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#60 Making things complicated
One of the underlying ambitions of Festival 2030, the month-long festival we’re currently hosting in Leiden, is to explore the role of art and culture in sustainable development. We know art has a role to play in making the world a better place, but why, and how?
This Monday, in a debate/workshop as part of the House of Misconceptions, a light went on in my head. What if art is meant to make things more complicated?
Drawing an analogy to diversity in organizations:
In organizations, teams that bring a variety of perspectives to the table outperform groups of like-minded experts. Diversity among team members leads to better ideas and performance than when an organization relies on knowledgeable individuals alone. In teams, a variety of viewpoints and experiences is a critical success factor in coming up with innovative ideas.
One of the reasons may be that individual team members must work harder to understand their peers in a diverse organization. Less can be assumed. Consequently, they communicate better and more. Individuals in diverse teams need to rely more on facts and work more carefully. Under such conditions, there is more opportunity for creativity, and overall the work will have a higher quality. Homogenous teams have an easier time working together and understanding each other, which is precisely what is limiting their success. (See “Sources.”)
Diversity makes life and work more complicated. Consequently, we need to pay more attention, listen more, understand deeper. Which leads to better outcomes.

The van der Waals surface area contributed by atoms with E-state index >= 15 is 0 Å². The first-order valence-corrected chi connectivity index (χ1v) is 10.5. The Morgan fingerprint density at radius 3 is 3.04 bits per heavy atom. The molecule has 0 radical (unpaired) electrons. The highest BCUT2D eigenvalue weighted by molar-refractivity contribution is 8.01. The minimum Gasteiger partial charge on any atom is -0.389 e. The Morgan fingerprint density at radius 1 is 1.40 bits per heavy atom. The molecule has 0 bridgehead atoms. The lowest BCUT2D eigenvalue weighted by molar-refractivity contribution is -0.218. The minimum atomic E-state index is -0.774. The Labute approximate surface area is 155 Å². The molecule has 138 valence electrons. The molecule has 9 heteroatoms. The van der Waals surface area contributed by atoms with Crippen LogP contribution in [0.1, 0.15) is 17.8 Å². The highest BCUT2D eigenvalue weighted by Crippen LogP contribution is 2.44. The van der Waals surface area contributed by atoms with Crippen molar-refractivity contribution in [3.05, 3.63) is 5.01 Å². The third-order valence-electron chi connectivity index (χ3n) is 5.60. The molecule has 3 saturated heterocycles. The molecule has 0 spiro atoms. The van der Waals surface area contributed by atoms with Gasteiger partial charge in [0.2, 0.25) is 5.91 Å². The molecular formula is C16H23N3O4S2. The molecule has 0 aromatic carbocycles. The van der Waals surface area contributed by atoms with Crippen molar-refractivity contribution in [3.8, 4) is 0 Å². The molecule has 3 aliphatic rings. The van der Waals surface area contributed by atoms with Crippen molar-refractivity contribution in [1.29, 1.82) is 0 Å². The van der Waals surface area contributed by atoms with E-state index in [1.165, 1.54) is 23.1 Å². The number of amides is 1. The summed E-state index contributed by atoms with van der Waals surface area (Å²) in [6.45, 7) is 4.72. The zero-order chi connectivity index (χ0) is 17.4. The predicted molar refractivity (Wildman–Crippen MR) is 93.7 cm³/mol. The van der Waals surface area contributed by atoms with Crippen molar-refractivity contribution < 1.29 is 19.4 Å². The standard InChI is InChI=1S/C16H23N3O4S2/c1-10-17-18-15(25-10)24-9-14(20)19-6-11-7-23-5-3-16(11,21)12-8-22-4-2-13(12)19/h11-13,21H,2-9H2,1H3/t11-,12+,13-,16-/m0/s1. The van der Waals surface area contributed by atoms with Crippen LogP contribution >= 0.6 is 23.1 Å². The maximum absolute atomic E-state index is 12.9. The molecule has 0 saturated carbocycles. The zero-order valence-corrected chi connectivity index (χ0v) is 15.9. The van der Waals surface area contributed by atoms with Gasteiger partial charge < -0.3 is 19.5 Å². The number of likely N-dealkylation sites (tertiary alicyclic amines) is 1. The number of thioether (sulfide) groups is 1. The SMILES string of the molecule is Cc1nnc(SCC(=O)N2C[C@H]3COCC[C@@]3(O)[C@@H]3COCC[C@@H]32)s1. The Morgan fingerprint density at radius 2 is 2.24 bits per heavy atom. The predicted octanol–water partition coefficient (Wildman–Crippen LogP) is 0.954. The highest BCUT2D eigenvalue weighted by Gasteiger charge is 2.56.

I’m wired as a project manager: whenever there’s a problem, I make it smaller to get past it. But, working with artists over the last year, I’ve learned to appreciate how they make problems bigger, more complicated and only then address them. They ask more questions, dig deeper, and thus demand more research, more facts, and challenge me to work more carefully.
It may be that the highly complex challenges of our time are better off in the hands of artists than project managers.
Next week, we’re doing two more workshops around the role of art in sustainable development. If you care to join, use “WhatArtCanDo” at checkout for a complimentary ticket.
All the best,
Page, S. E. (2008). The difference: how the power of diversity creates better groups, firms, schools, and societies. Princeton, NJ: Princeton University Press.
Pentland, A. (2014). Social physics: How good ideas spread-the lessons from a new science. New York: The Penguin Press.
Sommers, S. R. (2006). On racial diversity and group decision making: Identifying multiple effects of racial composition on jury deliberations. Journal of Personality and Social Psychology,90(4), 597-612. doi:10.1037/0022-35126.96.36.1997
Bunderson, J. S., & Sutcliffe, K. M. (2002). Comparing Alternative Conceptualizations Of Functional Diversity In Management Teams: Process And Performance Effects. Academy of Management Journal,45(5), 875-893. doi:10.2307/3069319
Grant, D. R. (2016, November 04). Why Diverse Teams Are Smarter. Retrieved June 22, 2017, from https://hbr.org/2016/11/why-diverse-teams-are-smarter
Ditomaso, N., Post, C., & Parks-Yancy, R. (2007). Workforce Diversity and Inequality: Power, Status, and Numbers. Annual Review of Sociology,33(1), 473-501. doi:10.1146/annurev.soc.33.040406.131805